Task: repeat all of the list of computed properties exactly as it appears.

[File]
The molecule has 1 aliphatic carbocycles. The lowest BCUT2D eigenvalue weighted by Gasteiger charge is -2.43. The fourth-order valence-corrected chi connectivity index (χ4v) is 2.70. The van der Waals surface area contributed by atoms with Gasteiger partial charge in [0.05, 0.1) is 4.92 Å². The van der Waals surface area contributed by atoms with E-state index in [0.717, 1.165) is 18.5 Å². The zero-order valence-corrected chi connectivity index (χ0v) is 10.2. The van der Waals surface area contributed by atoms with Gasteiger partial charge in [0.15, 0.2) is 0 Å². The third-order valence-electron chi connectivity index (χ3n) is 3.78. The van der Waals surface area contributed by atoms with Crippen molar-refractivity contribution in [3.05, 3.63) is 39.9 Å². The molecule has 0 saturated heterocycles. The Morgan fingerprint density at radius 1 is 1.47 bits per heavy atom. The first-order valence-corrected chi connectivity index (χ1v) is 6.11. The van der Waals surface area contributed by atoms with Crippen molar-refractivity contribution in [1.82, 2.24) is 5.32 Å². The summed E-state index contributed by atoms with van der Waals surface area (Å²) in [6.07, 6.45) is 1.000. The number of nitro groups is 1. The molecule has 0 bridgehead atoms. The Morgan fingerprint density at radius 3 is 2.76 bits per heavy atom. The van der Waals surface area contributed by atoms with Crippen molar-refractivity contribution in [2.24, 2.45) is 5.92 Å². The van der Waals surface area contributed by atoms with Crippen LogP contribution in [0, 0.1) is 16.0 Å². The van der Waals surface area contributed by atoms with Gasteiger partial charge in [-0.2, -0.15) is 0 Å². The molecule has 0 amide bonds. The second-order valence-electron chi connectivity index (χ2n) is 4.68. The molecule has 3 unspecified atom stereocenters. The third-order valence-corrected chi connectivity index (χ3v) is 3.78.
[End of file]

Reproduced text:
The molecule has 1 aliphatic carbocycles. The lowest BCUT2D eigenvalue weighted by Gasteiger charge is -2.43. The fourth-order valence-corrected chi connectivity index (χ4v) is 2.70. The van der Waals surface area contributed by atoms with Gasteiger partial charge in [0.05, 0.1) is 4.92 Å². The van der Waals surface area contributed by atoms with E-state index in [0.717, 1.165) is 18.5 Å². The zero-order valence-corrected chi connectivity index (χ0v) is 10.2. The van der Waals surface area contributed by atoms with Gasteiger partial charge in [0.15, 0.2) is 0 Å². The third-order valence-electron chi connectivity index (χ3n) is 3.78. The van der Waals surface area contributed by atoms with Crippen molar-refractivity contribution in [3.05, 3.63) is 39.9 Å². The molecule has 0 saturated heterocycles. The Morgan fingerprint density at radius 1 is 1.47 bits per heavy atom. The first-order valence-corrected chi connectivity index (χ1v) is 6.11. The van der Waals surface area contributed by atoms with Crippen molar-refractivity contribution in [1.82, 2.24) is 5.32 Å². The summed E-state index contributed by atoms with van der Waals surface area (Å²) in [6.07, 6.45) is 1.000. The number of nitro groups is 1. The molecule has 0 bridgehead atoms. The Morgan fingerprint density at radius 3 is 2.76 bits per heavy atom. The van der Waals surface area contributed by atoms with Crippen molar-refractivity contribution in [2.24, 2.45) is 5.92 Å². The van der Waals surface area contributed by atoms with Crippen LogP contribution in [0, 0.1) is 16.0 Å². The van der Waals surface area contributed by atoms with Gasteiger partial charge in [-0.2, -0.15) is 0 Å². The molecule has 0 amide bonds. The second-order valence-electron chi connectivity index (χ2n) is 4.68. The molecule has 3 unspecified atom stereocenters. The third-order valence-corrected chi connectivity index (χ3v) is 3.78.